Pennsbury Manor. October 2012.
|Nearest city||Tullytown, Pennsylvania|
Recreation: R. Brognard Okie
|NRHP reference #||69000154|
|Added to NRHP||October 28, 1969|
|Designated PHMC||November 11, 1949 and October 08, 1951|
Pennsbury Manor is a recreated colonial estate in Falls Township, Bucks County, Pennsylvania. From 1683 to 1701, it was the American home of William Penn, founder and proprietor of the Colony of Pennsylvania. The estate and its buildings were recreated in the 1930s. The property was placed on the National Register of Historic Places on October 28, 1969. The manor house and grounds are administered by the Pennsylvania Historical and Museum Commission in association with The Pennsbury Society, and are open to the public.
William Penn (1644-1718) of England, the new Proprietor of the King's Grant for the Province of Pennsylvania, traveled to the New World of "The Americas" in 1682 to start his dream of a "Holy Experiment" free from religious persecution for his "Religious Society of Friends" ("Quakers"). With a 26-million-acre (110,000 km2) tract granted by the English King, Charles II (1630-1685), his dream became a reality. He met with the local Native American tribes to negotiate fairly and sue for peace and obtain their blessing (and even cooperation) to settle the land, resulting in success. Penn then plotted out the village of the future great City of Philadelphia between the Delaware (running towards the north and northeast) and the Schuylkill Rivers (smaller tributary running to the northwest). His focus then turned to platting and building a manor house for him and his family.
The original manor was located along the banks of the Delaware River, between the river proper and future-named Van Sciver Lake. Construction at what came to be called "Pennsbury" was begun soon after Penn's arrival in the Colony in 1682 and completed in about 1686. In addition to the central manor house, there were separate buildings for baking and brewing, a large stable, a boathouse, and numerous farm buildings. Penn's plan was to establish the sort of gentleman's country estate similar to that which had been his home in England.
Penn spent most of his time in the central and soon-to-be capital city of Philadelphia governing his settlement, leaving the house empty for long periods of time. The house had already fallen into disrepair by 1736, a half-century later, when one of Penn's sons remarked that the house "was very near falling, the roof open as well as the windows and the woodwork almost rotten." However, the old manor house remained in the Penn proprietary family until 1792.
The Warner Company of Philadelphia, established in 1794, operated as a firm dealing in sand, gravel and other construction materials. At some time, they acquired the deserted land where William Penn's "Pennsbury Manor" once stood. On Sunday, October 23, 1932, the 250th anniversary of Penn's arrival, a touching and significant ceremony was held at Pennsbury. Charles Warner, President of the Warner Company, presented the deed for nine and eight-tenths acres, the portion on which the buildings had stood, to the Commonwealth of Pennsylvania to this tract of land on the river north of Philadelphia as a permanent memorial site to the Quaker statesman and benefactor of mankind. The Pennsylvania Historical Commission assumed the responsibility for that which then became known as The Pennsbury Memorial as the manor was not yet envisioned. The exact location of the original manor house was on this property was not to be rediscovered for many decades.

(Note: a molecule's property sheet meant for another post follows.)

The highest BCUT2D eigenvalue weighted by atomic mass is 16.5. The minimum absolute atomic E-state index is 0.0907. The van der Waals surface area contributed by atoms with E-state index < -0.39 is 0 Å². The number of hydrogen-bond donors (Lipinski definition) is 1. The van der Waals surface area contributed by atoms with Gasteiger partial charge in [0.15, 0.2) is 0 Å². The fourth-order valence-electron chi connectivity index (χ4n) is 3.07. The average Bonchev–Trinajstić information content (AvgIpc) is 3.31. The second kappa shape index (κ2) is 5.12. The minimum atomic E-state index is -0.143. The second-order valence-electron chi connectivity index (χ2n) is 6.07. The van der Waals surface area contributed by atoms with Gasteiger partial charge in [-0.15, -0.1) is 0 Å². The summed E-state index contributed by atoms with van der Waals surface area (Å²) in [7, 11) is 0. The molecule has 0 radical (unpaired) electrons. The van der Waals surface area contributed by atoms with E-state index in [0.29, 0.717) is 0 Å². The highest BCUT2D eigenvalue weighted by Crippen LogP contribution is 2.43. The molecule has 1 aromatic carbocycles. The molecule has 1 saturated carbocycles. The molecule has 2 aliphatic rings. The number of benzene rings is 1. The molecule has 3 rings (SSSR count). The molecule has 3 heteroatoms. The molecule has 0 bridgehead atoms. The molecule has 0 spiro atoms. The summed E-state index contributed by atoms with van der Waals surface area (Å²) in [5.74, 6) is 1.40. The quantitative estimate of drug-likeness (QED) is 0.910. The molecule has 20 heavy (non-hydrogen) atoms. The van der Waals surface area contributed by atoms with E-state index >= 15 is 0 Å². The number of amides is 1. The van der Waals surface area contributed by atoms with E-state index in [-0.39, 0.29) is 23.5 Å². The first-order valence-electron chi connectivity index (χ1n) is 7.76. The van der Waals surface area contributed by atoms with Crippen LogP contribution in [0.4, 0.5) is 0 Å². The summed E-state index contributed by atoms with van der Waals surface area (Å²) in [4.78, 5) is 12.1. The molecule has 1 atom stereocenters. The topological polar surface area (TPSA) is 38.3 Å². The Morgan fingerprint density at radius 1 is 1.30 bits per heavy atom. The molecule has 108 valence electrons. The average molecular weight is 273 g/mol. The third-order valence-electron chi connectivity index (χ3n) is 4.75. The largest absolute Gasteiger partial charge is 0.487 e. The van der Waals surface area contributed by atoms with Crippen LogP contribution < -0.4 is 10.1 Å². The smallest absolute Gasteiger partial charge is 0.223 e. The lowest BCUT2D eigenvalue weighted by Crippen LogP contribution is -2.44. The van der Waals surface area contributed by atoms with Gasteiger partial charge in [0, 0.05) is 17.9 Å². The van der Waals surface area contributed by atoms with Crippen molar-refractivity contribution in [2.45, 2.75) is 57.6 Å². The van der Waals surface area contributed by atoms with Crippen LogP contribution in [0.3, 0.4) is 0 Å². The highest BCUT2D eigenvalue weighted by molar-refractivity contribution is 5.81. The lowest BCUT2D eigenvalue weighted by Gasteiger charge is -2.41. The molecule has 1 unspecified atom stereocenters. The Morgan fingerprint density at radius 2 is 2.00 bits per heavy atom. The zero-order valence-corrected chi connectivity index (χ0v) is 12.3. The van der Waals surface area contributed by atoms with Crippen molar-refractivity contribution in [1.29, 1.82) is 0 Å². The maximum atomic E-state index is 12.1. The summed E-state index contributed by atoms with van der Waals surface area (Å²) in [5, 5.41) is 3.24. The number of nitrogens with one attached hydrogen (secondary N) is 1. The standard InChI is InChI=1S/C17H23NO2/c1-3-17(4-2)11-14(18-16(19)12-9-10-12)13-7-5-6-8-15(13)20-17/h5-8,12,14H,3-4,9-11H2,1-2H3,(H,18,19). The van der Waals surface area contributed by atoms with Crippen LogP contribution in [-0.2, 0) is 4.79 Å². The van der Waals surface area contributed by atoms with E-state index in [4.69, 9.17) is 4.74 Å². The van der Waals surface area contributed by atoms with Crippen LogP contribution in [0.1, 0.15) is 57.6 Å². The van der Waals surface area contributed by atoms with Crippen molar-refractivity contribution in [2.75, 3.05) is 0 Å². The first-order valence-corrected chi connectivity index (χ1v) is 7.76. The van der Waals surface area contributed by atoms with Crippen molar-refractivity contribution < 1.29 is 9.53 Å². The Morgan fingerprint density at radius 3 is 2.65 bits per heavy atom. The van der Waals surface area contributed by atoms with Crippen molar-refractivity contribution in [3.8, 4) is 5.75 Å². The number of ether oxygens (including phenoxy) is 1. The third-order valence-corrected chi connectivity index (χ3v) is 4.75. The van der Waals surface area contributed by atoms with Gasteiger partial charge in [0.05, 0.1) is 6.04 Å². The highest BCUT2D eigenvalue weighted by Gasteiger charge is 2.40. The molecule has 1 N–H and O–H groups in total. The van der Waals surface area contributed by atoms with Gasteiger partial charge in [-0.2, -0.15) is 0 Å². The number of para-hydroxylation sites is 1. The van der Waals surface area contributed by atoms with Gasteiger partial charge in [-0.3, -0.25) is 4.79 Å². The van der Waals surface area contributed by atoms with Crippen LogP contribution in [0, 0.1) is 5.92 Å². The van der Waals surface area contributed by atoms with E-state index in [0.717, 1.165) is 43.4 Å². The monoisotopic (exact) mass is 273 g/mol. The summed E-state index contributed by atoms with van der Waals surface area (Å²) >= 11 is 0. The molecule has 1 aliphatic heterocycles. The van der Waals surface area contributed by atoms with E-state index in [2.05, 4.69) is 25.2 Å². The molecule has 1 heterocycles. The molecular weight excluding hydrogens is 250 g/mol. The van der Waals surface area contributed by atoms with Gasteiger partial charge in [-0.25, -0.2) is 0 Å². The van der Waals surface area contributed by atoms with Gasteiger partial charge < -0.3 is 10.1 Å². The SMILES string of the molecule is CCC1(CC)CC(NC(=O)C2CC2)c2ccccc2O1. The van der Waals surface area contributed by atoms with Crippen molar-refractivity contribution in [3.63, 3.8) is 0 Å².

Along with "Pennsbury Manor", Penn also rented "The Slate Roof House" in Philadelphia as his second residence and city townhouse in the colony during the period 1699 to 1701.
The recreated red-brick manor house stands two stories tall with dormer windows piercing the hipped roof on the third level for an attic. It is designed in the "Georgian" style of architecture and stands five bays wide and two piles deep. The white wooden window with the door and frame trim contrast against the red brick, which is laid in Flemish bond pattern. The manor house is surrounded by the support buildings, built in either matching red brick or whitewashed wood frames. Pennsbury Manor was designed by local architect R. Brognard Okie, (1875-1945), who also restored the Betsy Ross House in Philadelphia.
- National Park Service (2007-01-23). "National Register Information System". National Register of Historic Places. National Park Service.
- "PHMC Historical Markers". Historical Marker Database. Pennsylvania Historical & Museum Commission. Retrieved December 19, 2013.
- Pennsbury Manor official website
- P. L. Hudson, Pennsbury Manor: The Philosopher’s Garden, Pennsylvania Heritage Magazine, Number 4, Fall 1994.
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